Regarding building more council housing and properties being made available for people, I support the change in the law to allow local authorities to charge higher rates of council tax on homes that have been left empty for years, which took effect in April 2019. Councils will be able to charge double the rate of council tax on properties empty for two or more years, triple the rate on properties empty for five to ten years, and quadruple the rate on properties empty for more than a decade. I welcome that there are now over 100,000 fewer empty homes than in 2008.

The Government has been encouraging local authorities to build more housing. The recent Budget announced £12 billion in funding to build more affordable homes including homes for social rent in the coming years – the biggest cash investment in affordable housing for a decade. I hope this shows you that the Government is taking action on this.

Kind regards,

Damian Collins
Member of Parliament for Folkestone and Hythe

Jane and her partner Brian then respond:

Dear Damian Collins,

Thank you for your response to my recent email.

It is good that Ofsted reports of improvements in schools are being recorded.

However, the OECD notes that the gap in achievement between state and private schools in the UK is amongst the widest in the West.

The “Spirit Level” (2009: Wilkinson and Pickett) reported on 30 years of research showing that inequality in the UK (with the USA and Portugal) was the highest in the world, and is the greatest determinant of poor outcomes (health, social, educational, work prospects, housing and mobility etc.).

Adequate housing for all should be one of the first “levelling up” properties and it will only be met by local authority building programmes. Tinkering around with a few “social housing” homes tacked onto a new housing development will not suffice.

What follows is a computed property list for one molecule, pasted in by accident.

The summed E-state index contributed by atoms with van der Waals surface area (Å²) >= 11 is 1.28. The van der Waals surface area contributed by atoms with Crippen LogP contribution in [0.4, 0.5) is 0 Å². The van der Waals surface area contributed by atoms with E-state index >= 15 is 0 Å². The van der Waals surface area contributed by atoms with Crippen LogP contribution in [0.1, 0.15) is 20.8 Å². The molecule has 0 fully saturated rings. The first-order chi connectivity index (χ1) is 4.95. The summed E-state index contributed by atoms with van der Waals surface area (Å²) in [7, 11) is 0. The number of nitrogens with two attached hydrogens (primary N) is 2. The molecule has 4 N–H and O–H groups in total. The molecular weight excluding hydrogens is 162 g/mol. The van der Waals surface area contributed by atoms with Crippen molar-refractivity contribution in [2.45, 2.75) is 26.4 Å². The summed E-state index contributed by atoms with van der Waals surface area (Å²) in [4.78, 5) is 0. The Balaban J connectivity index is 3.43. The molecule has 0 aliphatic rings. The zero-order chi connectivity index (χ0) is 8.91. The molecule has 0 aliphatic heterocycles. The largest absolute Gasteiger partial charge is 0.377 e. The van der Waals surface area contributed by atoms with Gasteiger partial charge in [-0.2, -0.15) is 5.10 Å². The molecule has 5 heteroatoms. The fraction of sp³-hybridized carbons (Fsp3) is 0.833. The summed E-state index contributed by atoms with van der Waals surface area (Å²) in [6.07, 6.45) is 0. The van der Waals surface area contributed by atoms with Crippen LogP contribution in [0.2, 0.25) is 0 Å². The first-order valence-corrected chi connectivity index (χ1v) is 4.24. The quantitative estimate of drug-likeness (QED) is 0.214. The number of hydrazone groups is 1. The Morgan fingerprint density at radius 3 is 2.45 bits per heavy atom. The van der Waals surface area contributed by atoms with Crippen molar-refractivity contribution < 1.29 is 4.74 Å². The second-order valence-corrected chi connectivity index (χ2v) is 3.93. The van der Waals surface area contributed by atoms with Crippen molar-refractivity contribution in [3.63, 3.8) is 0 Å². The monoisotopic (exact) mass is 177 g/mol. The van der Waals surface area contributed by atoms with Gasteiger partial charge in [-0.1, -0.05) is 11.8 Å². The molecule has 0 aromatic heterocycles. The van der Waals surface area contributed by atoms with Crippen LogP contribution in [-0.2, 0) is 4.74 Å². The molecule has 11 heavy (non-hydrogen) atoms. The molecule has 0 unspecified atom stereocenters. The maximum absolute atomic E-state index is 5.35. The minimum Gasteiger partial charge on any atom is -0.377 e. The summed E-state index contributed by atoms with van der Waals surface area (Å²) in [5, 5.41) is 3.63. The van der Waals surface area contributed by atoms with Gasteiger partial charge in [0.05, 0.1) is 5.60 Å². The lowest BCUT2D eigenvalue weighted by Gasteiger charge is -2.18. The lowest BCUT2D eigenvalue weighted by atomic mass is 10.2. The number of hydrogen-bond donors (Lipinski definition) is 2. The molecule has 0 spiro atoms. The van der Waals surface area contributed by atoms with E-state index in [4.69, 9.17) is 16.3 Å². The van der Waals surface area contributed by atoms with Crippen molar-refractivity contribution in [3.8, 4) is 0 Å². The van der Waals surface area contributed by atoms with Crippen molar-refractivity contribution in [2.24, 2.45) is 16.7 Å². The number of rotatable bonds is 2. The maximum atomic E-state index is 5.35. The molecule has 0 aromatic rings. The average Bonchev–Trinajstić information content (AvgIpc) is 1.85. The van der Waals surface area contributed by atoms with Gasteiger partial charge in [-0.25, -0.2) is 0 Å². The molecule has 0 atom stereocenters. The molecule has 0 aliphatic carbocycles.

As well as blighting the lives of many children at the bottom end, inequality generates huge costs to the economy.

“Levelling up”, if it seriously addresses these fundamental issues, should improve the environments, early physical, social, emotional and intellectual development of disadvantaged children, many of whom a national study found to have been nearly a year behind at age 3.

A brief look at the availability of ante-natal and pre-school services for children and families in Kent, gives the impression of very variable provision, much reduced during the years of Austerity.

It, all too often, becomes very hard for schools to compensate for these inequalities in such crucial areas of development. Good Sure Start centres famously helped such children and their families.

A report by Melissa Benn and Fiona Millar (2006- “A Comprehensive Future: Quality and equality for all our children) states “One of the biggest problems facing British schools is the gap between rich and poor, and the enormous disparity in children’s home backgrounds and the social and cultural capital they bring to the educational table”.

For decades, even centuries, inequality, the cycle of deprivation, problem families, have been the focus of study. However, little has changed since I completed my   teacher training in 1971. Many solutions have been proposed. Since the advent of the Welfare State, huge amounts of money have been spent on supporting people who cannot support themselves and their children. The fact that we are still talking about the ever widening gap, seems to suggest that inequality has a function in our society and that there is a lack of political will to eradicate it. Other countries have made huge strides towards achieving the ethical and moral objective of reducing inequality.

“The historical evidence confirms the primacy of political will. Rather than greater equality waiting till well meaning governments think they can afford to make societies more equal, governments have usually not pursued more egalitarian policies until they thought their survival depended on it”. (“Spirit Level”)

Please could you outline this government’s policies to not only “level up”, but to level down so that the very small number of very wealthy landowning people could share a bit of their largesse,  contributing more to benefit their fellow citizens?

We look forward to hearing your comments.

Yours sincerely,

 

Jane Darling and Brian Westcott